LONDON – Local media is reporting that Singapore Airlines has grounded two of its nine Boeing 787-10 Dreamliner aircraft.
The Rolls Royce Trent 1000 TEN engines, which has had issues with premature blade cracking in the past has now affected the two units in the airline’s fleet.
These cracks were found after preliminary checks were taken out on the aircraft before flight.
A spokesperson has commented on this grounding of the two affected jets, offering safety as a priority.
“As safety is our top priority, the SIA Group, in consultation with Rolls-Royce, proactively identified other Trent 1000 TEN engines in the group’s 787 fleet to undergo precautionary inspections.
“All of these engine inspections on SIA’s 787-10 fleet have now been completed, and a remaining check will be completed on a Scoot 787-9 by April 3”.
It is not clear at this time what the registrations of the aircraft are but based on Flightradar24 data, 9V-SCA last flew on March 31, three days ago.
9V-SCD last flew on March 30, which was four days ago. SCE last flew on March 31 also.
All of the other airframes have flown either today or yesterday, highlighting that SCA, SCD and SCE could be the affected airframes. It is about which two are the affected ones.
What we do know is that the two aircraft have been removed from service whilst the airline awaits engine replacements.
The 787-10s in the fleet operate to 12 destinations, and are as follows:
- Ho Chi Minh City
- New Delhi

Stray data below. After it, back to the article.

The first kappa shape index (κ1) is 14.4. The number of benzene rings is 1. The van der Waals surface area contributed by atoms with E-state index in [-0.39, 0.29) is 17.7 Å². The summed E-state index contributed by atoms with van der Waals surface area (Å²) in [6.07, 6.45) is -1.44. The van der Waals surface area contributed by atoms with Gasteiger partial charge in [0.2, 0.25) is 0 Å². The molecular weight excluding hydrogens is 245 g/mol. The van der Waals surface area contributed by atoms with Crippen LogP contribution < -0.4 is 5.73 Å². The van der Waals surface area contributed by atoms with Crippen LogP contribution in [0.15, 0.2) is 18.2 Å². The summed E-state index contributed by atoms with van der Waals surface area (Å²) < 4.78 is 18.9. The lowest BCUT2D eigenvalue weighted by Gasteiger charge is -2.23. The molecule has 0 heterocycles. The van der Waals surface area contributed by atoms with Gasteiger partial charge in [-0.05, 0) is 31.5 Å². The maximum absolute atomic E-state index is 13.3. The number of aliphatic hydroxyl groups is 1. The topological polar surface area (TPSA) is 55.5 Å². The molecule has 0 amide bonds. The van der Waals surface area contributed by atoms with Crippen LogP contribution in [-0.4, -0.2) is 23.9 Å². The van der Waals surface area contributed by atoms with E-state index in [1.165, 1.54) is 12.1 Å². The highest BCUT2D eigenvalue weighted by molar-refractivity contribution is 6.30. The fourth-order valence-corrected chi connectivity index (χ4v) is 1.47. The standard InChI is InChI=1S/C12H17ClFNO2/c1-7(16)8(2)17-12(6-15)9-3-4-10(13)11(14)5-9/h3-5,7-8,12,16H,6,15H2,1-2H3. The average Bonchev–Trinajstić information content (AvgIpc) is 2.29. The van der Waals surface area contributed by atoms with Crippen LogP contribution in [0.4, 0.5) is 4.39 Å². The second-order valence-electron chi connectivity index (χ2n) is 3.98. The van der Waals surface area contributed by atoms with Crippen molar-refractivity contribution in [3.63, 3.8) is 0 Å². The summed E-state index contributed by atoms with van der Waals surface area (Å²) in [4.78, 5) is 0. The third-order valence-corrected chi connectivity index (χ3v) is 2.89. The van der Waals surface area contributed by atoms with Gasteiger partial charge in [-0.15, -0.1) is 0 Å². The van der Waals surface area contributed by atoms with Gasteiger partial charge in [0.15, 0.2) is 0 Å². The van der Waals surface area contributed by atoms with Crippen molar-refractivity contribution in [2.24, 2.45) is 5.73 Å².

Other aircraft are therefore having to be serviced in to run some of these routes.
The airline apologised for any disruption that may come of these groundings.
“We regret the inconvenience caused and sincerely apologise to customers whose travel plans are affected, and seek their understanding.”
Rolls-Royce also commented on this issue, saying that operators were made away about the limited life cycle on the turbine-blades due to the hight pressure that is succumbed against it.
“Working with operators, we have been sampling a small po-pulation of the Trent 1000 TEN fleet that has flown in more arduous conditions.”
“This work has shown that a small number of these engines need to have their blades replaced earlier than scheduled”.
“We will now work closely with any impacted customers to deliver an accelerated programme to implement the enhanced blade and to ensure that we can deliver on our Trent 1000 TEN future commitments. We regret any disruption this causes to airline operations”.
As the launch customer of the 787-10, this is not good news for Singapore Airlines.
For any prospective customers on the Boeing side, it is not advertising the aircraft well.
Another wider question is whether this affects other airlines. As Rolls Royce have warned about the short product life, this looks to be the case.
Only time will tell how long the affected airframes will be grounded for. It will also tell whether any other carriers will follow suit over this grounding.